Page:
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Former SEAS dean urges Congress to fund research and development
“You certainly know how to message research.”
That’s how Congressman Lamar Smith, R-Texas, reacted to impassioned testimony by Venkatesh “Venky” Narayanamurti, the former dean of the Harvard John A. Paulson School of Engineering and Applied Sciences (SEAS), at a recent hearing of the House Science, Space and Technology Committee.
Narayanamurti urged the committee members to endorse policies that break down the boundaries between basic and applied research and stressed the value of government investment in research and development, especially in the energy sector.
“Government has an important role in fostering energy innovation done in the proper way, which couples the desire to understand with the desire to create new things,” said Narayanamurti, the Benjamin Peirce Research Professor of Technology and Public Policy at SEAS, in his testimony. “I believe we are at a critical juncture and our choices today will have far-reaching consequences. I cannot overemphasize the importance of government support of energy innovation across the basic/applied divide.”
Narayanamurti was one of four scientists on a panel called “Energy Innovation: Letting Technology Lead,” which explored the impact of “federally funded basic and early-stage research on technology innovation and regulatory hurdles that limit the success of innovative technologies.”
Narayanamurti led a full-throated defense of the Advanced Research Projects Agency for
Energy (ARPA-E) and similar government programs that fund high-risk, high-reward research that is not supported by private sector investments. In its 2018 budget proposal, the White House called for eliminating ARPA-E entirely.
“ARPA-E is a very important innovation,” Narayanamurti told the committee. “There should be bipartisan support. Technology does not know political boundaries.”
ARPA-E has funded several projects at SEAS including flow battery research led by Michael Aziz, Gene and Tracy Sykes Professor of Materials and Energy, and Roy Gorden, the Thomas Dudley Cabot Professor of Chemistry and Professor of Materials Science. Joanna Aizenberg, Amy Smith Berylson Professor of Materials Science at SEAS, also received ARPA-E funding for her research into ultra-slick coatings.
“Public investment in risky, uncertain, paradigm-transforming research is necessary in order to create new technologies which can grow into entirely new industries,” Narayanamurti wrote in his written testimony.
After the hearing, Narayanamurti said he felt optimistic that Congress will heed the call.
“Support for scientific research and development has always been bipartisan,” he said. “I think Congress will be reasonable, we just have to appeal to that reason.”
Excerpts of Venkatesh “Venky” Narayanamurti’s written testimony:
- “In addition to the critical responsibility for funding research, government-sponsored programs must also support exploratory technology development. When new knowledge is derived from publicly-funded research, it must be shepherded across the ‘valley of death’ before it finds an application suitable for transition to private sector development. The role of the government is to construct a bridge between scientists and engineers thereby creating both new ideas and new private companies focused on short-term product markets.”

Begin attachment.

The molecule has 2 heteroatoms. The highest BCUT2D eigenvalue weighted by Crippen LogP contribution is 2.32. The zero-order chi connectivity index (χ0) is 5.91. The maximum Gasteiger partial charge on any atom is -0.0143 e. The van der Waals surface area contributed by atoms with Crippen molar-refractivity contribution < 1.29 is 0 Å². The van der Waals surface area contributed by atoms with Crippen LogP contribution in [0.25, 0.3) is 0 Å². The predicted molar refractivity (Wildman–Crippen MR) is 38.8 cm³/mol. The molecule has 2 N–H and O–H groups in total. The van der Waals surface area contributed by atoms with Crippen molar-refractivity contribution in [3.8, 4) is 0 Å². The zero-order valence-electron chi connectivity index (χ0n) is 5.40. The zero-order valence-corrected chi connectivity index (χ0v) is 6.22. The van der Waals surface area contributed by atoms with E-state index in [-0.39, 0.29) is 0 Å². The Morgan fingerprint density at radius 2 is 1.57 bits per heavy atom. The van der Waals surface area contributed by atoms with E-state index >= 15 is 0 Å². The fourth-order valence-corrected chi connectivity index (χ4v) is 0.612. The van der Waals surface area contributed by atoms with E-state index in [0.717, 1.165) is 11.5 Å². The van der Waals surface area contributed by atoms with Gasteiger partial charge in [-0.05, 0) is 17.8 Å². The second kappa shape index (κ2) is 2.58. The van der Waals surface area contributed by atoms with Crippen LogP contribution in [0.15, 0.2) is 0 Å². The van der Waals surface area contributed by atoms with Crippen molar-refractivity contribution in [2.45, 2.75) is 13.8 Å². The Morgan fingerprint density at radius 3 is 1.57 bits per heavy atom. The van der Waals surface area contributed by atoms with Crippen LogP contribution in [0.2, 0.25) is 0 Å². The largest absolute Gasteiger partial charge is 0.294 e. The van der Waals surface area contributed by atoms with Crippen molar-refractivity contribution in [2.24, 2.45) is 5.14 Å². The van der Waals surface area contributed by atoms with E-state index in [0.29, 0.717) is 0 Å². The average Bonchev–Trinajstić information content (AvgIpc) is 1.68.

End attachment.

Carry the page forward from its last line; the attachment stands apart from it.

- “Scholars and practitioners of science and technology have largely moved past the once dominant ‘linear model’ of innovation, in which ‘basic’ research is thought to precede ‘applied’ research. Contemporary research describes the process of technological innovation with a ‘connected R&D’ model, where innovation is not separated into ‘basic’ and ‘applied’ activities, but rather is one continuous activity-space.”
- “History abounds with examples of the interdependence of science and engineering, especially in energy. The invention by James Watt of the steam engine led to the scientific theory of thermodynamics. The invention of the light bulb by Edison and the work of Tesla and Westinghouse on transformers for long distance electricity transmission led to the emergence of the field of electrical engineering for power generation. Einstein’s seminal scientific work on relativity eventually led to the discovery of nuclear fission and the development of nuclear power. America’s growth as an economic superpower is in many ways connected to its frontier spirit and superior ability to exploit the virtuous cycle of scientific discovery and engineering inventions to meet societal goals. This spirit is still alive and well in some places (e.g. the information technology sector), and yet the level of investment necessary to advance both science and technology in the energy space is prohibitively large for the self-funded ‘tinkerer.’”
- “If the United States withdraws support for energy R&D programs, China, Germany, Japan, and others will seize the opportunity to lead global markets in new technologies. Meanwhile, innovation is a fundamental driver of economic vitality in every Congressional district in the country. Supporting innovation at the federal level will create economic opportunities nationwide and ensure that American companies have access to the most advanced inventions and discoveries.”
- “Inconsistent support for DOE R&D programs has led to budget fluctuations that undermine the effectiveness of R&D investments and should be avoided. Implementing effective energy R&D programs requires a minimum of a 3-5 year planning horizon so that technical expertise can be directed toward an innovation mission, physical scientific equipment can be prepared and fully exploited, and the right people recruited, trained, and supported. The highly volatile DOE R&D appropriations for specific programs have made this kind of long-term planning more difficult.”